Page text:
The Maryland legislature’s focused response to Kelley has three notable virtues. First, overturning the novel doctrine established by the case introduced no inconsistency into tort doctrine. Strict liability for the manufacture, distribution, and sale of Saturday Night Specials was itself an exception to tort law’s approach to ‹rearms in particular and consumer products in general, which are not subject to strict liability absent a defect. If anything, eliminating the Kelley rule made tort doctrine more consistent. Second, the Maryland legislature’s rejection of Kelley respected the separation of powers, focusing on the particular rule at stake without delegitimating the court’s authority to declare the common law. Absent from the statute are “‹ndings,” such as those in the federal Protection of Lawful Commerce in Arms Act, concerning the constitutionality of the litigation or what the common law is. Third, the legislature’s response did not interfere with the court’s capacity to complement the regulatory process. Instead of attempting to remove the court altogether from deciding gun litigation, the legislature merely overturned a judicial policy choice with which it disagreed, thereby providing guidance to the court in future cases. Given the legislature’s establishment of the Handgun Roster Board, it could be said that the legislature in fact agreed with the court’s policy aims of eliminating the sale of Saturday Night Specials and did not so much overturn Kelley as replace it with an administrative mechanism that it believed would be more effective.
California’s Repeal of Gun Industry Protections in
Response to Merrill v. Navegar
The California legislature’s response to Merrill v. Navegar offers a second example of a more restrained approach. In Merrill, the California Supreme Court rejected plaintiffs’ negligent marketing claim that the manufacturer of a semiautomatic pistol designed for close combat-style assaults should have limited promotion and sale of the gun to military and law enforcement, the only consumers who might have legitimate use for such a weapon. Citing Section 1714.4 of the California Civil Code, the court explained that “the Legislature has declared as a matter of public policy that a gun manufacturer may not be held liable ‘[i]n a products liability action . . . on the basis that the bene‹ts of [its] product do not outweigh the risk of injury posed by [the product’s] potential to cause serious injury, damage, or death when discharged.’”42 The court held that the plaintiffs’ negligent marketing claim was essentially a “products liability action” barred by the statute since the claim relied on assertions about the particular design of the gun and its potential to cause serious injury.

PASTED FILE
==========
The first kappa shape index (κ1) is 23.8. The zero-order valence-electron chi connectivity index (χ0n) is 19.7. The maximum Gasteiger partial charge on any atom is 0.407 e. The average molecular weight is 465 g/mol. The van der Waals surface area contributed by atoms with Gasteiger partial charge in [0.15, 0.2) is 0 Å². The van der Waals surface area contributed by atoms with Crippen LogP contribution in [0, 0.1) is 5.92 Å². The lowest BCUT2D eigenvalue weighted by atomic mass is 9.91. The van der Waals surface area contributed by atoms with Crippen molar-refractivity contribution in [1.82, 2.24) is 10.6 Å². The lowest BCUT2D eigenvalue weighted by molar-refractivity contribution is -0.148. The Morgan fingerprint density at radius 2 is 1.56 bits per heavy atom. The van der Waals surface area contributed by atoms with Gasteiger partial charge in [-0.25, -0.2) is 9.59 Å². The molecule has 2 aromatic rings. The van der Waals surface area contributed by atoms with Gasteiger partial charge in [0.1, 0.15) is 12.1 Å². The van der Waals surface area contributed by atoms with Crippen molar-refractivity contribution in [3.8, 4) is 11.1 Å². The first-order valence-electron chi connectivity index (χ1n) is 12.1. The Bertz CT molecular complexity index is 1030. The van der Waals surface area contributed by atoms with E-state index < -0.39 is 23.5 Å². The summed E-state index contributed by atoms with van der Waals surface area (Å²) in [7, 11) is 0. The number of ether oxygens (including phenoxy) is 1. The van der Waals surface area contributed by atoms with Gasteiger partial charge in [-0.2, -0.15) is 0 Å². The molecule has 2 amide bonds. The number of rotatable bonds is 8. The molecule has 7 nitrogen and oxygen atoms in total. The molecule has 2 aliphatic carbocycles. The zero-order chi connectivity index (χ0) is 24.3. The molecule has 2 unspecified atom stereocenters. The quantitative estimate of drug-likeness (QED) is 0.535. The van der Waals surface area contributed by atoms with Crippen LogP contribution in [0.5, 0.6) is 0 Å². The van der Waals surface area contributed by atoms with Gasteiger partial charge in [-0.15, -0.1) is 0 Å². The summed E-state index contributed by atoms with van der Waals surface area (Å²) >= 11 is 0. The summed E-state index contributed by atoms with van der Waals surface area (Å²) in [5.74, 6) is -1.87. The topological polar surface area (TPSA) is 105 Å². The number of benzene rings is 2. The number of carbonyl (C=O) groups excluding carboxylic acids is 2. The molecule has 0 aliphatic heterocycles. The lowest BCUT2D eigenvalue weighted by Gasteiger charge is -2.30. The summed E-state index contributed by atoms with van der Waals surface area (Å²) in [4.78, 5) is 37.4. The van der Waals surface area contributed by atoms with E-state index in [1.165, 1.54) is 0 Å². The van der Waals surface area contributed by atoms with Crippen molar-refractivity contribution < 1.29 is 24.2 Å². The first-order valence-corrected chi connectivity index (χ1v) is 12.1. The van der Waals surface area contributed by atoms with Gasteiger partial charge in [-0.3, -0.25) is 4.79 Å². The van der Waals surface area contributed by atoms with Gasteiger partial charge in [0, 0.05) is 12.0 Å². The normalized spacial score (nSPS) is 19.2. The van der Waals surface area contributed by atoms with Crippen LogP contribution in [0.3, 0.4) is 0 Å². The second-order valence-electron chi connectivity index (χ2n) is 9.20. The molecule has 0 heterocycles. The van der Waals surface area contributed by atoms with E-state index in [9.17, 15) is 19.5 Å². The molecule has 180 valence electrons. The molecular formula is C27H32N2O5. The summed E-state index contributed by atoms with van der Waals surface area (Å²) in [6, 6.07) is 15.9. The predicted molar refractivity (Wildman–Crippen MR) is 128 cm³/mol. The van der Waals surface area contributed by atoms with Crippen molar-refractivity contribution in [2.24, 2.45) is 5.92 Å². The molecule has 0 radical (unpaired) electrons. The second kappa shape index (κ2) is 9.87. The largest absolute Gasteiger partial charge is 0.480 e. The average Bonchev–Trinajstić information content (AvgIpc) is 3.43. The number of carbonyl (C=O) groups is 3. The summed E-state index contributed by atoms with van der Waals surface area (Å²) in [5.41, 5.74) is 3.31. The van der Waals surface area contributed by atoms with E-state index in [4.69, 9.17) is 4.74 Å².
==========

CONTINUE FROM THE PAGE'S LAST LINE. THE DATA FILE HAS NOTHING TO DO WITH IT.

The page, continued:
In response to the Merrill decision, the California legislature repealed Section 1714.4. The legal effect of this action was to remove the statutory obstacle to gun manufacturer liability and leave the courts free to decide gun industry liability based on common law or, depending on the case, based on Civil Code tort provisions as interpreted by the courts.43 This response has the same three virtues as the Maryland legislature’s response to the Kelley decision. First, the California legislature acted in a way that enhanced, rather than detracted from, the consistency of California tort doctrine. Section 1714.4 was a special exemption for the ‹rearms industry from the product liability principles applicable to all other consumer products. In repealing it, the legislature removed an inconsistency that it itself had created back in 1983. Second, the legislature respected the separation of powers, leaving clari‹cation of how the common law and the Civil Code applied to gun litigation up to the courts. Third, the legislature’s repeal not only preserved but encouraged the courts to revisit the issue and to play a complementary role in gun industry regulation. The Merrill decision and the subsequent repeal of 1714.4 illustrate a high degree of cooperation, mutual respect, and complementarity between the California Supreme Court and the legislature on the issue of gun violence policy: the court showed great deference in its interpretation of the legislature’s policy preferences, and the legislature responded by indicating a contrary preference and leaving the court to work out the doctrinal implications.